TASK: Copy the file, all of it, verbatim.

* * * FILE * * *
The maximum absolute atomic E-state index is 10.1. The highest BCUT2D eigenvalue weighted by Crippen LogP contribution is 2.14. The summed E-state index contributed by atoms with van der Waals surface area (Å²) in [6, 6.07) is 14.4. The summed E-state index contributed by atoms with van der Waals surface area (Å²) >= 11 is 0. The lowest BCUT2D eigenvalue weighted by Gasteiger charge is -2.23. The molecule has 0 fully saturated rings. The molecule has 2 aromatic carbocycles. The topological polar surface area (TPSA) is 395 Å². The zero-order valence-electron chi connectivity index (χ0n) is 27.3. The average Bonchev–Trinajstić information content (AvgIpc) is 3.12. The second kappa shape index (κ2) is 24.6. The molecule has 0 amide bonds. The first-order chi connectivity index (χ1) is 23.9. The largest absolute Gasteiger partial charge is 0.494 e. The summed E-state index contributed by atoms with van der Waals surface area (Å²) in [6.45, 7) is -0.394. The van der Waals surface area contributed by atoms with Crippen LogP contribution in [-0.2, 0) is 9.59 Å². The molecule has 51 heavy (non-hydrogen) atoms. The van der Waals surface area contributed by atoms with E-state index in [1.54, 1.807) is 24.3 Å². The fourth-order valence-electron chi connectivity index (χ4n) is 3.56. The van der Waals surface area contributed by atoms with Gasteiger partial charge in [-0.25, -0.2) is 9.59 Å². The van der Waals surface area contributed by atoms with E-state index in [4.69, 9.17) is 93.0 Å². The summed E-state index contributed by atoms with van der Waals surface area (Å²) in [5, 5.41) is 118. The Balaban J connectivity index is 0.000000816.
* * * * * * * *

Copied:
The maximum absolute atomic E-state index is 10.1. The highest BCUT2D eigenvalue weighted by Crippen LogP contribution is 2.14. The summed E-state index contributed by atoms with van der Waals surface area (Å²) in [6, 6.07) is 14.4. The summed E-state index contributed by atoms with van der Waals surface area (Å²) >= 11 is 0. The lowest BCUT2D eigenvalue weighted by Gasteiger charge is -2.23. The molecule has 0 fully saturated rings. The molecule has 2 aromatic carbocycles. The topological polar surface area (TPSA) is 395 Å². The zero-order valence-electron chi connectivity index (χ0n) is 27.3. The average Bonchev–Trinajstić information content (AvgIpc) is 3.12. The second kappa shape index (κ2) is 24.6. The molecule has 0 amide bonds. The first-order chi connectivity index (χ1) is 23.9. The largest absolute Gasteiger partial charge is 0.494 e. The summed E-state index contributed by atoms with van der Waals surface area (Å²) in [6.45, 7) is -0.394. The van der Waals surface area contributed by atoms with Crippen LogP contribution in [-0.2, 0) is 9.59 Å². The molecule has 51 heavy (non-hydrogen) atoms. The van der Waals surface area contributed by atoms with E-state index in [1.54, 1.807) is 24.3 Å². The fourth-order valence-electron chi connectivity index (χ4n) is 3.56. The van der Waals surface area contributed by atoms with Gasteiger partial charge in [-0.25, -0.2) is 9.59 Å². The van der Waals surface area contributed by atoms with E-state index in [4.69, 9.17) is 93.0 Å². The summed E-state index contributed by atoms with van der Waals surface area (Å²) in [5, 5.41) is 118. The Balaban J connectivity index is 0.000000816.